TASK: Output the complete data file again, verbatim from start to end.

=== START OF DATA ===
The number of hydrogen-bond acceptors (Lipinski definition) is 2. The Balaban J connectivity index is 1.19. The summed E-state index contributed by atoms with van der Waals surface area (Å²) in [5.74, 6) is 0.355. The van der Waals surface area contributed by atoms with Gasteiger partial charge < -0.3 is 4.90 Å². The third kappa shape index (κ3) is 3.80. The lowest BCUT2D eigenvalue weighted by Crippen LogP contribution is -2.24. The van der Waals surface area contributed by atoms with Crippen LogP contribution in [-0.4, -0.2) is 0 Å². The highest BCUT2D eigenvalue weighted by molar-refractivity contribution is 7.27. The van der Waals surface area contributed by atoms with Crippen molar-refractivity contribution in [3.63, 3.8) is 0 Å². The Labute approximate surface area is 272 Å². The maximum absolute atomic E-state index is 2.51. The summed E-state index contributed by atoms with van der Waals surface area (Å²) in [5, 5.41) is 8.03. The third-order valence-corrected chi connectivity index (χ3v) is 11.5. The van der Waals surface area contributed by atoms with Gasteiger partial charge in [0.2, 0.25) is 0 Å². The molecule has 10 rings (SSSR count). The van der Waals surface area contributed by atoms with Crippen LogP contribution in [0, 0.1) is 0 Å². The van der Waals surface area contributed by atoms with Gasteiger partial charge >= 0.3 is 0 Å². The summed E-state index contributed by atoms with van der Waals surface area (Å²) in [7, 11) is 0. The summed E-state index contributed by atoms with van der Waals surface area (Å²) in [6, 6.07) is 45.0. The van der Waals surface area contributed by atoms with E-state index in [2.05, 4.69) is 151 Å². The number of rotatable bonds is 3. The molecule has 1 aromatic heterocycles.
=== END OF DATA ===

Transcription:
The number of hydrogen-bond acceptors (Lipinski definition) is 2. The Balaban J connectivity index is 1.19. The summed E-state index contributed by atoms with van der Waals surface area (Å²) in [5.74, 6) is 0.355. The van der Waals surface area contributed by atoms with Gasteiger partial charge < -0.3 is 4.90 Å². The third kappa shape index (κ3) is 3.80. The lowest BCUT2D eigenvalue weighted by Crippen LogP contribution is -2.24. The van der Waals surface area contributed by atoms with Crippen LogP contribution in [-0.4, -0.2) is 0 Å². The highest BCUT2D eigenvalue weighted by molar-refractivity contribution is 7.27. The van der Waals surface area contributed by atoms with Crippen molar-refractivity contribution in [3.63, 3.8) is 0 Å². The Labute approximate surface area is 272 Å². The maximum absolute atomic E-state index is 2.51. The summed E-state index contributed by atoms with van der Waals surface area (Å²) in [5, 5.41) is 8.03. The third-order valence-corrected chi connectivity index (χ3v) is 11.5. The van der Waals surface area contributed by atoms with Gasteiger partial charge in [0.2, 0.25) is 0 Å². The molecule has 10 rings (SSSR count). The van der Waals surface area contributed by atoms with Crippen LogP contribution in [0, 0.1) is 0 Å². The van der Waals surface area contributed by atoms with Gasteiger partial charge >= 0.3 is 0 Å². The summed E-state index contributed by atoms with van der Waals surface area (Å²) in [7, 11) is 0. The summed E-state index contributed by atoms with van der Waals surface area (Å²) in [6, 6.07) is 45.0. The van der Waals surface area contributed by atoms with E-state index in [2.05, 4.69) is 151 Å². The number of rotatable bonds is 3. The molecule has 1 aromatic heterocycles.